CHATTERTON, George Louis, B.Sc.

Personal Data

Progressive Conservative
Esquimalt--Saanich (British Columbia)
Birth Date
January 16, 1916
Deceased Date
September 7, 1983

Parliamentary Career

May 29, 1961 - April 19, 1962
  Esquimalt--Saanich (British Columbia)
June 18, 1962 - February 6, 1963
  Esquimalt--Saanich (British Columbia)
April 8, 1963 - September 8, 1965
  Esquimalt--Saanich (British Columbia)
November 8, 1965 - April 23, 1968
  Esquimalt--Saanich (British Columbia)

Most Recent Speeches (Page 148 of 150)

October 16, 1962

Mr. Chaiterion:

How about 1962?

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October 4, 1962

Mr. Challerion:

Will the hon. member permit a question at this time?

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October 4, 1962

Mr. Chatierton:

The hon. member referred to the cost of power and said that our Canadian share of the downstream benefits would be four mills. Does that take into consideration the cost of power from Mica, fully machined? I am just asking for information.

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March 26, 1962

Mr. Chatierion:

I feel compelled to say a few words on this resolution for more than one reason. First of all, I have been closely associated with this legislation for several years. Second, as one of the "backest" of the back benchers-and I sometimes wonder, in this position, how far our voices carry-I ask myself whether the proposed resolution coincides by accident with some of the suggestions I have made or whether some of my suggestions and recommendations to the minister have played a part in the drafting of the resolution which is before us. It is hard to say.

In any event, it is certainly a source of satisfaction to me to know that many of the provisions in this resolution are such as I have recommended to the minister and to the staff of his department. First, as to the extension of the deadline date. The deadline has, up to now, for all practical purposes, been September, 1962. It has now been extended to October 31, 1968. This action was very necessary because of the many anomalies and inequities which arise in legislation such as this in connection with a deadline. For example, under the provisions which have existed up to the present time, certain veterans would have been eligible after the deadline date whereas others, with overseas service, might have lost their eligibility as of September of this year. Another important factor concerning the extension of the deadline in so far as people now serving in the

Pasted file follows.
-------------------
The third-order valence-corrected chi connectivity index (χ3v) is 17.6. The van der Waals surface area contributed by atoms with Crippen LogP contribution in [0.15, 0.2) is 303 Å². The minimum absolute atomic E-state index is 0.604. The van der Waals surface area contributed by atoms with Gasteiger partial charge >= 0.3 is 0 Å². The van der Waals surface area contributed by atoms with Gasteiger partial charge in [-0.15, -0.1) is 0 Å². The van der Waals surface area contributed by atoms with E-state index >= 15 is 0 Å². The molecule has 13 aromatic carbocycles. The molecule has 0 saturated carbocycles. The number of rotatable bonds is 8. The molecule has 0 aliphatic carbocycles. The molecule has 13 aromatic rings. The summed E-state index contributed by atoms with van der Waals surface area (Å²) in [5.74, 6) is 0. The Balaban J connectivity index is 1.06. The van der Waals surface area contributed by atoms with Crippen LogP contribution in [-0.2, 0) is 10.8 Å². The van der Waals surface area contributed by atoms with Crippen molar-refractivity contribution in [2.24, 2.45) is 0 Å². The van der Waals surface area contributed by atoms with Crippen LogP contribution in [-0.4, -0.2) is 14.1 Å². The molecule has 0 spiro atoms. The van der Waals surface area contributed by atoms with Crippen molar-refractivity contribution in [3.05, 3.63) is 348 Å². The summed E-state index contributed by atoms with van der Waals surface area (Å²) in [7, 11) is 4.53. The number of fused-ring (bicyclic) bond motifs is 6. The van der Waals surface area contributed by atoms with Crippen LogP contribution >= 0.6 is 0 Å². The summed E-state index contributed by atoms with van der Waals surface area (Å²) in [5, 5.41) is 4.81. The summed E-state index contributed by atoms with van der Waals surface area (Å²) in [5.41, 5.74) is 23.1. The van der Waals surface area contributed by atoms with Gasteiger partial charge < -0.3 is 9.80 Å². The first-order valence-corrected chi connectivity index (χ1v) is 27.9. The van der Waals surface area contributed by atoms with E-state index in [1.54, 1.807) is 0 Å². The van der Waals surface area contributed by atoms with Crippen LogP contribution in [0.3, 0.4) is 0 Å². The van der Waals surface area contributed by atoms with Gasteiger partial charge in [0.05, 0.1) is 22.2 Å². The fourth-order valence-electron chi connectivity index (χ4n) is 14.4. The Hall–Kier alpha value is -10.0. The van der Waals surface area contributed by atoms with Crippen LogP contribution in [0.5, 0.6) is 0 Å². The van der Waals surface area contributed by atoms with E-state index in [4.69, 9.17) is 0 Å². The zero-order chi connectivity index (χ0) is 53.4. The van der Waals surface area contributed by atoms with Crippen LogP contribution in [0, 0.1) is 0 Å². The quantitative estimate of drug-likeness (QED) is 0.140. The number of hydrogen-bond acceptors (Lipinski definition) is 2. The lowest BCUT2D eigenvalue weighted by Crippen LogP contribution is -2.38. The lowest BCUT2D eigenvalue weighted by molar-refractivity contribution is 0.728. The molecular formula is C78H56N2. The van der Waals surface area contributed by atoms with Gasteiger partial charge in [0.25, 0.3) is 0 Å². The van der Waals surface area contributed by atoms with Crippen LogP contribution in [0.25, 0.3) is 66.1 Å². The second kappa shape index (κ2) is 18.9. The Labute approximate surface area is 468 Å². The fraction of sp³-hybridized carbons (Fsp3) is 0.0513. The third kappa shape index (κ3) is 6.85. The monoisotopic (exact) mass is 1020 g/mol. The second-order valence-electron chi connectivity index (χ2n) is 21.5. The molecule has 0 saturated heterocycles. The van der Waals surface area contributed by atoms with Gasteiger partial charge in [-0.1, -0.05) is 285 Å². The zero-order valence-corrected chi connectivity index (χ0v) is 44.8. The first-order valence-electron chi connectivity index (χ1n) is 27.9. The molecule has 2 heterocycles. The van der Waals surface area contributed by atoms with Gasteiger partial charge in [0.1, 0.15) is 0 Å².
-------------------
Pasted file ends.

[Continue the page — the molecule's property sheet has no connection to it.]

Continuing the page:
armed forces are concerned is this: not too many of them are aware of the fact that they are eligible under at least two parts of the Veterans' Land Act. The first is part II, under which members of the armed forces are eligible, provided a commanding officer can state that they will be stationed in one location for a period of 18 months. Another area of the act with respect to which members of the armed forces generally are not aware of their eligibility includes parts I and III. By virtue of an amendment brought in by the present government, members of the armed forces are eligible under parts I and III of the act, provided they are on their last posting. This extension of the deadline date to 1968 will make available the benefits of this legislation to members of the armed forces for a period of some five years. I should like to have recommended to the government that no tailgate or deadline be included in this legislation. However, we know that this government will still be here to extend the deadline further in 1968 and I take it, therefore, that the present provision will be satisfactory to the veterans of Canada.

Some of the provisions in this resolution are far reaching. The minister had indicated that the amount of loans to small holders will be increased from $10,000 to $12,000. This is particularly significant when we consider that the amount of the increased deposit required to get this larger loan will be only $200. In other words, for a $200 increase in the down payment the loan under part III will be increased from $10,000 to $12,000. This in itself will be most acceptable. But the one new departure indicated in this resolution is the fact that these increased loans, for the first time in the history of the Veterans' Land Act, will be made retroactive. Hitherto, all the increases, first, from $6,000 to $8,000, and then from $8,000 to $10,000, were available only to new borrowers. They were never made available to those veterans who had previously obtained assistance under the act.